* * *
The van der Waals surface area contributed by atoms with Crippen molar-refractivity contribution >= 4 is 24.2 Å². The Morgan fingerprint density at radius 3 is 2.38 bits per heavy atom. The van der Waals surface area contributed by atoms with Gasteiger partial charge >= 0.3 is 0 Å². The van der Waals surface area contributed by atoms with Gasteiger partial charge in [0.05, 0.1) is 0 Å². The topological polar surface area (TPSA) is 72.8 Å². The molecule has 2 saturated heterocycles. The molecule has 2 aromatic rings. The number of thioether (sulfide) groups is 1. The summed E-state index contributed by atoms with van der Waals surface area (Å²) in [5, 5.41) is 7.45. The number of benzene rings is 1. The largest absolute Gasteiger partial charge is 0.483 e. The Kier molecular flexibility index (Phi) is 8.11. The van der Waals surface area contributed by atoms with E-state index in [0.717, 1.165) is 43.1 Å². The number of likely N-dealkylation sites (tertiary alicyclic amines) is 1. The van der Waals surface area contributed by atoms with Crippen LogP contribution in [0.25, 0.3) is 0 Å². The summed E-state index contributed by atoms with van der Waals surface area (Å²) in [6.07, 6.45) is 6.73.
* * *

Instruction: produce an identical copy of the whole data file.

The van der Waals surface area contributed by atoms with Crippen molar-refractivity contribution >= 4 is 24.2 Å². The Morgan fingerprint density at radius 3 is 2.38 bits per heavy atom. The van der Waals surface area contributed by atoms with Gasteiger partial charge >= 0.3 is 0 Å². The van der Waals surface area contributed by atoms with Gasteiger partial charge in [0.05, 0.1) is 0 Å². The topological polar surface area (TPSA) is 72.8 Å². The molecule has 2 saturated heterocycles. The molecule has 2 aromatic rings. The number of thioether (sulfide) groups is 1. The summed E-state index contributed by atoms with van der Waals surface area (Å²) in [5, 5.41) is 7.45. The number of benzene rings is 1. The largest absolute Gasteiger partial charge is 0.483 e. The Kier molecular flexibility index (Phi) is 8.11. The van der Waals surface area contributed by atoms with E-state index in [0.717, 1.165) is 43.1 Å². The number of likely N-dealkylation sites (tertiary alicyclic amines) is 1. The van der Waals surface area contributed by atoms with Crippen LogP contribution in [0.25, 0.3) is 0 Å². The summed E-state index contributed by atoms with van der Waals surface area (Å²) in [6.07, 6.45) is 6.73.